Foreign Policy in Focus (www.fpif.org), earlier this month (Feb. 16, 2007), published an interview with Noam Chomsky (Chomsky on Iran, Iraq and the Rest of the World)(FPIF, February 16 2007) in which the enfant terrible and critic of the American foreign policy establishment reviews a wide range of subjects, interests and strategic choices available to players on the world stage. Chomsky’s insight is right on and so close to home that such reading should be required of all Americans considering a political choice of governing elites.

We in France are also preparing a full slate of elections. This year we will elect a President, both houses of the legislature and 36,373 municipal councils… talk about participative democracy! As citizens of France we are keenly aware of the need to evaluate our elites in the face of rapidly changing energy, security and social considerations. Our criteria are the hopes and desires we hold for ourselves and for our children, our friends and neighbors, all within a larger European, Mediterranean and hemispheric context.

I suspect we will evaluate our elites on their energy and environmental policies, on their approach to social and fiscal discipline, to law and order and to job creation. As we consider the individual or group to whom we would delegate authority, we consider their respect for the values we hold as our own: compassion, fortitude, perseverance, diligence.

In Europe this is an exercise in interconnectedness, not unlike the process getting underway in America. European interconnectedness however, is rooted in the landscape and extends beyond the limits of a confederation of European states, to the steppes of Asia, to Middleastern desertlands and to sub-saharan Africa. These people with their own hopes and aspirations are at our doorstep, how can we refuse them? What choice do we have?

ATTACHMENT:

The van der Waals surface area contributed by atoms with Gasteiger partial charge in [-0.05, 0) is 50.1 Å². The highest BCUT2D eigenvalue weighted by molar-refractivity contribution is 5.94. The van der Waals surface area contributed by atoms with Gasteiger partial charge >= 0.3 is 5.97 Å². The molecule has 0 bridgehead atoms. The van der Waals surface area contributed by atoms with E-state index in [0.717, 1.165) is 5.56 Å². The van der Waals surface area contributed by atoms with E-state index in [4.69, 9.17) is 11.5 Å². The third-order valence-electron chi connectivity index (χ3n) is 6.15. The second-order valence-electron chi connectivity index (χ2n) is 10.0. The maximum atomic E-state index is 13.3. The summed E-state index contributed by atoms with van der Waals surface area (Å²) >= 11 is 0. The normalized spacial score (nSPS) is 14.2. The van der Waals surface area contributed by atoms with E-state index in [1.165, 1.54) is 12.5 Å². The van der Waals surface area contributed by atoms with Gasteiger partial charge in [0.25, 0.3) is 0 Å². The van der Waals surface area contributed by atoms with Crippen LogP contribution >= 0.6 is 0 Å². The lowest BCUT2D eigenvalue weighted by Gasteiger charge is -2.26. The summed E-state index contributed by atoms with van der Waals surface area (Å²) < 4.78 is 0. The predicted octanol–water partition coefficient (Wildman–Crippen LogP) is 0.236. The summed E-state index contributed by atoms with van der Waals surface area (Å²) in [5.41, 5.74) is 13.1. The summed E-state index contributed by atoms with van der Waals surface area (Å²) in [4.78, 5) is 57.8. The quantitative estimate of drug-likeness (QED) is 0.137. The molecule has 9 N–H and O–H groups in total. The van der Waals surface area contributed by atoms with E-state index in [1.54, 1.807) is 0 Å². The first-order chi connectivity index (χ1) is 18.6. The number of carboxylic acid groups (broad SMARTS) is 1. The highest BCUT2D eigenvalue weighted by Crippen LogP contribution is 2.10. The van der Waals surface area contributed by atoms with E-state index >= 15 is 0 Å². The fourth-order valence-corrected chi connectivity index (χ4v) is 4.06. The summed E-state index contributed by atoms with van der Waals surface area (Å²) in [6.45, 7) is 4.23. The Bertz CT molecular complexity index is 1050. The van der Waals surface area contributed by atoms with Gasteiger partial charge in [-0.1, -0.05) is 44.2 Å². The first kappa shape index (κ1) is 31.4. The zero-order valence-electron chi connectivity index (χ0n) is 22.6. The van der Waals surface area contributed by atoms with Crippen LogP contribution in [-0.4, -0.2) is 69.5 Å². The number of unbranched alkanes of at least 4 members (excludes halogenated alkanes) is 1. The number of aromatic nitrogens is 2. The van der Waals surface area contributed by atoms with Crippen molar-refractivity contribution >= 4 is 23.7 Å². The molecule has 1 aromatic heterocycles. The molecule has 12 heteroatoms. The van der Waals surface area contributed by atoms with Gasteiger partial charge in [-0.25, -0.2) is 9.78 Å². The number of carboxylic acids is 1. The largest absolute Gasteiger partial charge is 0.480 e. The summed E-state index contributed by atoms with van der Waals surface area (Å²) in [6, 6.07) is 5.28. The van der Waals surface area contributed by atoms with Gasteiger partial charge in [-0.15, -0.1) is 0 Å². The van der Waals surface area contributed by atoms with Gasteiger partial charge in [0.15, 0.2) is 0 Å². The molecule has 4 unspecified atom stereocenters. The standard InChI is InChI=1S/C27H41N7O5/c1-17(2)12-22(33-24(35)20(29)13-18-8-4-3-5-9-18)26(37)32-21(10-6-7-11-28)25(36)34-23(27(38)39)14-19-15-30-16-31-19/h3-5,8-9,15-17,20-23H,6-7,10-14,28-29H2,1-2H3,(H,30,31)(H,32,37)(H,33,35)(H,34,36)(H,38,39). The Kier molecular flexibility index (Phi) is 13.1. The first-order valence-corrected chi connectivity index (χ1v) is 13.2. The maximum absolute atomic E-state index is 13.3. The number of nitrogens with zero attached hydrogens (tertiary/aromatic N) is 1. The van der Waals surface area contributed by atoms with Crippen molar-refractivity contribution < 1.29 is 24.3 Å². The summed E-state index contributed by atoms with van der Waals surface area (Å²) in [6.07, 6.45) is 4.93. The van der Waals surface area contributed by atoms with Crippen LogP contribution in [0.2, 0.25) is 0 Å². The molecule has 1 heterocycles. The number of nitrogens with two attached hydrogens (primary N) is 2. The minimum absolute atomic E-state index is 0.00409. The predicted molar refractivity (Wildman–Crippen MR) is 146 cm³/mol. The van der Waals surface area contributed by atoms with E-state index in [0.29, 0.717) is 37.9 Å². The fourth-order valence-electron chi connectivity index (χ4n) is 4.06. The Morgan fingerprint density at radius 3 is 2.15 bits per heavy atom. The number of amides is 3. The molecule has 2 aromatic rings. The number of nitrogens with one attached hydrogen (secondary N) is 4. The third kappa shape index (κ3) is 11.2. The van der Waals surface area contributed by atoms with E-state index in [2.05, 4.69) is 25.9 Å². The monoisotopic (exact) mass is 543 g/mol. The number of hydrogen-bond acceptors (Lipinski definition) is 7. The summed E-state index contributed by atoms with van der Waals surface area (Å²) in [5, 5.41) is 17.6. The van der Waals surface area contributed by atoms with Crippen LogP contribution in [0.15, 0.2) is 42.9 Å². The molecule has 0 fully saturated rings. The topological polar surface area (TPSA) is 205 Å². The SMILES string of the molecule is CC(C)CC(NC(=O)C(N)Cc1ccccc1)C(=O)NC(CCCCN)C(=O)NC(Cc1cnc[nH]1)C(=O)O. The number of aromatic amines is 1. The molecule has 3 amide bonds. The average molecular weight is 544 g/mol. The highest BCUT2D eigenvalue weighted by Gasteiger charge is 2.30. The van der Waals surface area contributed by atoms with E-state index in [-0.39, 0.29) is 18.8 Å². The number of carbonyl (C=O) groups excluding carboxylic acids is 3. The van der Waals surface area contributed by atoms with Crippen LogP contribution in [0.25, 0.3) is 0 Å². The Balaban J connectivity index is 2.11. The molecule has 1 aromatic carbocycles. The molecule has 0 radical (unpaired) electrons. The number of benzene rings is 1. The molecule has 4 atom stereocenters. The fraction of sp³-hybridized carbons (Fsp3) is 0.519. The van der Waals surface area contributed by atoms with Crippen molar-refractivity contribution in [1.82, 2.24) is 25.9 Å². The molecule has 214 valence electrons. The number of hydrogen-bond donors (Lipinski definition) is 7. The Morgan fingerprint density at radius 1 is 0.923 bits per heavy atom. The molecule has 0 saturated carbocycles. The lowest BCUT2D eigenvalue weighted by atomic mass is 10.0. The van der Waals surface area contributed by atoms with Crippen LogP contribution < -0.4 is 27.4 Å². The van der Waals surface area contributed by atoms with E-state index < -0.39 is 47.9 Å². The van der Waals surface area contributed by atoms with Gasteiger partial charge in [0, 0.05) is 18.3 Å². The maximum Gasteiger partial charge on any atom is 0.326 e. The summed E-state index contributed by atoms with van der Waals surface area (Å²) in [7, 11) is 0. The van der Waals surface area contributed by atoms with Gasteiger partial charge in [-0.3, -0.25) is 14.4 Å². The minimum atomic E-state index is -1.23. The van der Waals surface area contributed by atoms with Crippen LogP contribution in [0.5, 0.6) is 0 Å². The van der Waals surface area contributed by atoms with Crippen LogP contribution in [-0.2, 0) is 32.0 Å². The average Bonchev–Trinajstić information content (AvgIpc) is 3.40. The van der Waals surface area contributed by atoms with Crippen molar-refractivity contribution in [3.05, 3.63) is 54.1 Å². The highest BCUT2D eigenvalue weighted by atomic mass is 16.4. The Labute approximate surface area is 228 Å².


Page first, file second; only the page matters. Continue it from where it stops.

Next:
It is only fitting that our national elites — whether they be French, English, Spanish, Latin- or Anglo-American — act in our interests. The difficult question though, is how are these interests defined? Should we look at ourselves in the mirror and say uncritically, “I like what I see”, and define our interests as a continuation of the status quo? What do we see when we look in the mirror? A society that measures success on the ability to consume? This is perhaps Life. But is it responsible?

I think not. This is how we wound up with an oil and gas lobby, and a special interest White House with an out-of-control war establishment. At what cost energy sufficiency? And why should somebody else pay that price? We cannot afford, indeed, the world will not tolerate another round of complacent partisanship in America.

Cultural Hegemony and “Buying the War”

I am writing from the vantage of not having seen Bill Moyers’ documentary, Buying the War. I have however, read several reviews and feel confident in predicting that the documentary probably does not go very far in asking how the rest of the English speaking world got caught up in the rush to war.

The answer I believe, has to do with the power of an idea, the “American ideal”, America’s youthful charisma and America’s extraordinary economic power. In the English-speaking world there was a lot of pressure to go along. The English language press, wherever found, was “in orbit” around U.S.-centric media sources. The farther one got from the media sources, the less convincing the arguments.

This was not the case for French media, who, while acquainted with U.S. journalistic practices, managed to maintain their distance. France has a long colonial history and enjoys good relations in Arabic speaking and Mediterranean circles, a background that gave French media some perspective on the drumbeat for war and continues to give the French an advantage on the “human side” of multilateral negociations.

Cultural hegemony will continue to be a problem for America so long as we restrict our thought models to people who look and behave like ourselves, who are native English speakers and citizens of the United States. America’s failure in Iraq (as before in Vietnam) could be taken as a lesson in humility to be accepted gratefully.

Maybe during the Cold War we were unprepared to learn our lesson and take the medicine. There is no excuse not to do so now.

Ours has not been a failure of “will” or of “material means”, but of “governance” and “reason”. We can only be the better for learning such lessons.